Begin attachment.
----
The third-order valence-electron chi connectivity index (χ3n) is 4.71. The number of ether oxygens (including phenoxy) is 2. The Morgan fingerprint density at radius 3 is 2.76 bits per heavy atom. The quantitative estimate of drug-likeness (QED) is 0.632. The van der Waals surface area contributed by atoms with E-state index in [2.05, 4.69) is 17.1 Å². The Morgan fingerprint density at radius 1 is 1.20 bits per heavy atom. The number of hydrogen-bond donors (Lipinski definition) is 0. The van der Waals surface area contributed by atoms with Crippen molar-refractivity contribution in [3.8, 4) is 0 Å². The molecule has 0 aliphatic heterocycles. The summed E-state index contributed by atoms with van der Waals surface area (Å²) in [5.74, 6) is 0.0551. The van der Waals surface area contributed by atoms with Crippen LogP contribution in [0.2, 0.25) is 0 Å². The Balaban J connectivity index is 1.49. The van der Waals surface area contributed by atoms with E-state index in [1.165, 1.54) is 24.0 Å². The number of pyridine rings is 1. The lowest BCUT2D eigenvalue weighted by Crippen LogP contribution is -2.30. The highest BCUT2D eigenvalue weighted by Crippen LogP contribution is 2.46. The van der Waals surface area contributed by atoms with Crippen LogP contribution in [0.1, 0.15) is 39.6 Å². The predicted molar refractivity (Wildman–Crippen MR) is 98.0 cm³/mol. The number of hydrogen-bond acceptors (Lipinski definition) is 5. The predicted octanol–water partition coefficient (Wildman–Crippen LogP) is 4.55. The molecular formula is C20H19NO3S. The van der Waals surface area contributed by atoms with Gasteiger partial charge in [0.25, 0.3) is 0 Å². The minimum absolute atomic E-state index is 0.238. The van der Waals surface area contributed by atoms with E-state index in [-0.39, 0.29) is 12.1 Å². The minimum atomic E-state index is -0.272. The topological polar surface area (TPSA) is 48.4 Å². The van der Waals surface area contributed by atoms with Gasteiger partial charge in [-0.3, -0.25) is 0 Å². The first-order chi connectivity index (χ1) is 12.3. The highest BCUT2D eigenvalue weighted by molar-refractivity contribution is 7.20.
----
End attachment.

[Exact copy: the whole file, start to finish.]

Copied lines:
The third-order valence-electron chi connectivity index (χ3n) is 4.71. The number of ether oxygens (including phenoxy) is 2. The Morgan fingerprint density at radius 3 is 2.76 bits per heavy atom. The quantitative estimate of drug-likeness (QED) is 0.632. The van der Waals surface area contributed by atoms with E-state index in [2.05, 4.69) is 17.1 Å². The Morgan fingerprint density at radius 1 is 1.20 bits per heavy atom. The number of hydrogen-bond donors (Lipinski definition) is 0. The van der Waals surface area contributed by atoms with Crippen molar-refractivity contribution in [3.8, 4) is 0 Å². The molecule has 0 aliphatic heterocycles. The summed E-state index contributed by atoms with van der Waals surface area (Å²) in [5.74, 6) is 0.0551. The van der Waals surface area contributed by atoms with Crippen LogP contribution in [0.2, 0.25) is 0 Å². The Balaban J connectivity index is 1.49. The van der Waals surface area contributed by atoms with E-state index in [1.165, 1.54) is 24.0 Å². The number of pyridine rings is 1. The lowest BCUT2D eigenvalue weighted by Crippen LogP contribution is -2.30. The highest BCUT2D eigenvalue weighted by Crippen LogP contribution is 2.46. The van der Waals surface area contributed by atoms with Crippen LogP contribution in [0.1, 0.15) is 39.6 Å². The predicted molar refractivity (Wildman–Crippen MR) is 98.0 cm³/mol. The number of hydrogen-bond acceptors (Lipinski definition) is 5. The predicted octanol–water partition coefficient (Wildman–Crippen LogP) is 4.55. The molecular formula is C20H19NO3S. The van der Waals surface area contributed by atoms with Gasteiger partial charge in [0.25, 0.3) is 0 Å². The minimum absolute atomic E-state index is 0.238. The van der Waals surface area contributed by atoms with E-state index in [-0.39, 0.29) is 12.1 Å². The minimum atomic E-state index is -0.272. The topological polar surface area (TPSA) is 48.4 Å². The van der Waals surface area contributed by atoms with Gasteiger partial charge in [-0.3, -0.25) is 0 Å². The first-order chi connectivity index (χ1) is 12.3. The highest BCUT2D eigenvalue weighted by molar-refractivity contribution is 7.20.